Books Are Like Babies: They’re Ugly When They’re Born, but That Doesn’t Mean You Should Throw Them Away
As an editor, most of the authors who contact me realize their book needs work. Some of them underestimate how much, but they at least recognize that there’s editing to be done, or else they wouldn’t have called.
When a publisher calls me, it’s a different story. With publishers (by which I mean, in this context, people who help authors self-publish their books), the conversation often starts something like this: “This author brought me this book, and he thinks it just needs a proofread, but it’s really bad. And if I can tell it’s bad, and I’m not an editor …” and things go downhill from there.
Usually the publisher sends it to me, and I send back an editing sample and a bid. They pass that on to the author, who immediately balks because I’ve just levied upon him the greatest insult of all time: to suggest that his child is not perfect. Never mind that Stephen King, and J.K. Rowling, and every other author you’ve heard of have all been heavily edited before their books get to you. Surely your book doesn’t need that much work.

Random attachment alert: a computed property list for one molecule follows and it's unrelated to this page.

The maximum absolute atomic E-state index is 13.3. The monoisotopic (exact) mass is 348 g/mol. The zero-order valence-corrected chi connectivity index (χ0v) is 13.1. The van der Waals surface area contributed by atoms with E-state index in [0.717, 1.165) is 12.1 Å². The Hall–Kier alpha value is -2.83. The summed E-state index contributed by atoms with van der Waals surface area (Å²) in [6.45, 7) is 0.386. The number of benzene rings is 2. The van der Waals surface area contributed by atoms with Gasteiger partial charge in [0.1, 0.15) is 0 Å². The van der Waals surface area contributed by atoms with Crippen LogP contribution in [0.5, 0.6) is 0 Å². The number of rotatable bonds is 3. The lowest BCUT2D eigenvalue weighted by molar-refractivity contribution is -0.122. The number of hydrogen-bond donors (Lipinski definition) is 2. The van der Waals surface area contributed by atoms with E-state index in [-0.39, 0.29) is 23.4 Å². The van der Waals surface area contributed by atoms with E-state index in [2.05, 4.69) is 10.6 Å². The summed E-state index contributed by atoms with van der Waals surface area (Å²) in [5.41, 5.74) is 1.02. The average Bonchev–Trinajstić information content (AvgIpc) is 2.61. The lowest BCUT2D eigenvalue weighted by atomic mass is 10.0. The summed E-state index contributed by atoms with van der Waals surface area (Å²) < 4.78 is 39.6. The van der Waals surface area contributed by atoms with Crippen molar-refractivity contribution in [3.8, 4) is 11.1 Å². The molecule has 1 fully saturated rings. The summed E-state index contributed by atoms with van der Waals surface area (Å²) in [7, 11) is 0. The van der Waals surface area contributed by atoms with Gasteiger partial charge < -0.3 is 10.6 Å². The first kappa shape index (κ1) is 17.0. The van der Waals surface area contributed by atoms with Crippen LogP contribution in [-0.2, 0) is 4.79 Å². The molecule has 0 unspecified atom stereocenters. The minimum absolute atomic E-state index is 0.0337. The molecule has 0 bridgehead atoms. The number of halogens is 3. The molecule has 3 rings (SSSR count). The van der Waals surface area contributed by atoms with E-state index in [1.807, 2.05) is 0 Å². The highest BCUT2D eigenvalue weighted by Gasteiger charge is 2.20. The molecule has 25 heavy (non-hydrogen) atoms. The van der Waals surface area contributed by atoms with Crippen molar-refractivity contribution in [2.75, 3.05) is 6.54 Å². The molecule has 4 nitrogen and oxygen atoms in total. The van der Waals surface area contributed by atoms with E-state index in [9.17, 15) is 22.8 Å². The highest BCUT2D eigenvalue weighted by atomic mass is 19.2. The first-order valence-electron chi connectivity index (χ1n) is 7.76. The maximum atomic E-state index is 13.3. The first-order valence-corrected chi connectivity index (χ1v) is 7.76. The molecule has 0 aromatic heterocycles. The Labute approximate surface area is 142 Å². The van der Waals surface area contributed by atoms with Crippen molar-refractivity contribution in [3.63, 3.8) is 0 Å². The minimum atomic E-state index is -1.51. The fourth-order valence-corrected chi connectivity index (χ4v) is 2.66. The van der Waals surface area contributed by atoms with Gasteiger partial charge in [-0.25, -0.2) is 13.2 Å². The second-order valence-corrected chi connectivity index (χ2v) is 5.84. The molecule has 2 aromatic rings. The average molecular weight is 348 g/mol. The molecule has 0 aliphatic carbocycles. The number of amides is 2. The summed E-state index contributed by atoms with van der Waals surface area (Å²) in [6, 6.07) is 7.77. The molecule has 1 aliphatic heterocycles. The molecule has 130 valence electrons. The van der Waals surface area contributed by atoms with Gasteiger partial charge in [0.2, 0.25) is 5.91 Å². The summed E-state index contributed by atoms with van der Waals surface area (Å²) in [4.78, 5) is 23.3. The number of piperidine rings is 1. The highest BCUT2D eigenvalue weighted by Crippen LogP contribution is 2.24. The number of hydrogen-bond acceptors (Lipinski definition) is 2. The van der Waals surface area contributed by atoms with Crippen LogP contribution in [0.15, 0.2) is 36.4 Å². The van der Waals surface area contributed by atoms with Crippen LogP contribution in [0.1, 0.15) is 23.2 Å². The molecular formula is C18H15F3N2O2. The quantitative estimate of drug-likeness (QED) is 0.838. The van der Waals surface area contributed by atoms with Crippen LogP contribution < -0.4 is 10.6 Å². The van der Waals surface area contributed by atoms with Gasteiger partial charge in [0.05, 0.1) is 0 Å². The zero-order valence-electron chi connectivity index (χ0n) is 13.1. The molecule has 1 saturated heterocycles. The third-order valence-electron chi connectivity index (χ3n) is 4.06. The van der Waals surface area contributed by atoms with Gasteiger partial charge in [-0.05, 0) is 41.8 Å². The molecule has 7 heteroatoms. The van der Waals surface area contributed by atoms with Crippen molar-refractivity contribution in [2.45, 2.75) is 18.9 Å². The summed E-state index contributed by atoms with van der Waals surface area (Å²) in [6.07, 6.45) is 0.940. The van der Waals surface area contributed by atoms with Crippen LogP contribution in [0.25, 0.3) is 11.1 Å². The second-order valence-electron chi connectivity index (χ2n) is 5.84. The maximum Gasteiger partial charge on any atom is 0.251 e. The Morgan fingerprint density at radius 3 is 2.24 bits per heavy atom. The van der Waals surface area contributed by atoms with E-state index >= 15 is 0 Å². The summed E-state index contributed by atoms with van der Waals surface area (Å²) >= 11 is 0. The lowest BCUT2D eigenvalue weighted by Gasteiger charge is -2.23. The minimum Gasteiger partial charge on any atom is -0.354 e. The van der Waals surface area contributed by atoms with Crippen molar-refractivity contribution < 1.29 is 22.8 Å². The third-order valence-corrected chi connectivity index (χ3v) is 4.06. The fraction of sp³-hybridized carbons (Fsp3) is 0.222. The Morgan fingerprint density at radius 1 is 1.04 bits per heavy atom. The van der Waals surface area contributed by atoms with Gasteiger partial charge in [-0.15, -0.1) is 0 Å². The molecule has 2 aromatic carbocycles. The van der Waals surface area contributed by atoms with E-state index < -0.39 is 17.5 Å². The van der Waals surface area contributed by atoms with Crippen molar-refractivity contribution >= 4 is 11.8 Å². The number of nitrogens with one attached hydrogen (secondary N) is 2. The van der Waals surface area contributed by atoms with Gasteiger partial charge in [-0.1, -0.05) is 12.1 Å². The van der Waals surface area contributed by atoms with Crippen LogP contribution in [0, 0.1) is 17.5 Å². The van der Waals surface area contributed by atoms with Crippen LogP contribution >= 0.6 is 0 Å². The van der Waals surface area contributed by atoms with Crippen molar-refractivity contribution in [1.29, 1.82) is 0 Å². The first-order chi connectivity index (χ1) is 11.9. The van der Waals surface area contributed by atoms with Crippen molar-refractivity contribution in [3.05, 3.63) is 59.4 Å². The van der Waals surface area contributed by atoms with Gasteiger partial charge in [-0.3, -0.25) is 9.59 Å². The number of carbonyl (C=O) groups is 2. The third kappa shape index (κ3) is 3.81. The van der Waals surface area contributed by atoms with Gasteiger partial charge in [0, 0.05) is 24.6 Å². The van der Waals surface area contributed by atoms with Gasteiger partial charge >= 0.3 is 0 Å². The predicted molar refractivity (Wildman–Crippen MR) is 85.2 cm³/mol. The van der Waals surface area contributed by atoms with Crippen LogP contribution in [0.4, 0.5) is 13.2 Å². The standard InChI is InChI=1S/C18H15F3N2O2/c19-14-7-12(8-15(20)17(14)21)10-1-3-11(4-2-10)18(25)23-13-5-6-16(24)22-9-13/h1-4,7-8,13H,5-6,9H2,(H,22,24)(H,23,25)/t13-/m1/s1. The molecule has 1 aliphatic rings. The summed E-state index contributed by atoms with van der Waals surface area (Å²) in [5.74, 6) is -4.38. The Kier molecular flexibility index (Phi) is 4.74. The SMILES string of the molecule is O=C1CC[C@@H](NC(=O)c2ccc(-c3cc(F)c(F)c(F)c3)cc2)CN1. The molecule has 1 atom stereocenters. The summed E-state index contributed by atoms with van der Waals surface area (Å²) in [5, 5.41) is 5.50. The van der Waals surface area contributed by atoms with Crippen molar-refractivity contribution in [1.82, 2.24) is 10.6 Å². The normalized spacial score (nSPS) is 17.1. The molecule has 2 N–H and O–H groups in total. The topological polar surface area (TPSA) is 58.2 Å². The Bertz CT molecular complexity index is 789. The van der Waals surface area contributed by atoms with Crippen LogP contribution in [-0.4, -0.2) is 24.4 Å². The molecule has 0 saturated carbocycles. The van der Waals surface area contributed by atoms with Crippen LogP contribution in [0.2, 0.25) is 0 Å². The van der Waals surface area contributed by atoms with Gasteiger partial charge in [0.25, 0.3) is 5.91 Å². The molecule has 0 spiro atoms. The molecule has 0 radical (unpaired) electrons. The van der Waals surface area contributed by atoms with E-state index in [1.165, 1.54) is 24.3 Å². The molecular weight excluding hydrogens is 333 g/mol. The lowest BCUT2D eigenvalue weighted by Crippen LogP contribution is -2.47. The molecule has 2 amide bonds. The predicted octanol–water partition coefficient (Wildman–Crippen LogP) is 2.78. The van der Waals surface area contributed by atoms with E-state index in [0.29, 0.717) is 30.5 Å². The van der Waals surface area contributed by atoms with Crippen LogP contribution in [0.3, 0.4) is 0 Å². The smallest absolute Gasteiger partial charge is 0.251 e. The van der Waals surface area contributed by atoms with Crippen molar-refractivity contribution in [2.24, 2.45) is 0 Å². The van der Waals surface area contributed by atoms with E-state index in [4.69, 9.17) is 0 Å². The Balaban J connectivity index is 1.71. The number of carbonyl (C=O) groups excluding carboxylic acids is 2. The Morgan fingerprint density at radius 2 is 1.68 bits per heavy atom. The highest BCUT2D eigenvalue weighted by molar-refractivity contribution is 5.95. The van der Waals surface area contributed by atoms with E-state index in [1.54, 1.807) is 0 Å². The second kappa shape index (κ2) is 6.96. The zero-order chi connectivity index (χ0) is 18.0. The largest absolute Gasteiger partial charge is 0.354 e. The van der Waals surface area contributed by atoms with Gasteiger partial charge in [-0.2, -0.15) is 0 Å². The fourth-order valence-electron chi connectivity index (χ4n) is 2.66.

Here’s the thing. Like babies, most books are ugly when they’re first born. They’ve been smooshed through a narrow canal called the author’s brain, which has screwed up most of their identifying features. Some parts are fatter than they should be. Other parts are skinnier. Others just plain look weird. And people will say that to everyone but you.
That’s a shame, because like parents, most authors are completely blind to how ugly their baby actually is. They’ve just gone through a physically, mentally, and emotionally exhausting experience. A massive rush of hormones has just been released and is coursing through their veins. They’re in love with what they’ve created and they always will be. And all of those things have clouded their judgment.
There’s really nothing wrong with that. In fact, you could call it an evolutionary advantage: if you throw back your book the first time someone tells you it’s ugly, your future as an author is pretty grim. That’s just natural selection. So if you really want to make it as an author, you need to realize that it’s nothing personal; everyone’s book is ugly when it’s first born, but if you give it enough love and feed it right, the features will smooth out and it’ll grow into a beautiful specimen some time down the road.
That’s why you should trust your editor. Your editor is an expert in raising books. He’ll tell you which parts to hold to your skin, how to feed it and when, and he’ll help guide you through the process. And if you follow directions, it’ll end up being a whole lot easier—and you’ll have a whole lot more success—than if you try to do it all yourself.
Just try not to be offended by what he tells you. And remember that every time you see another author’s newborn book, it’s ugly, too.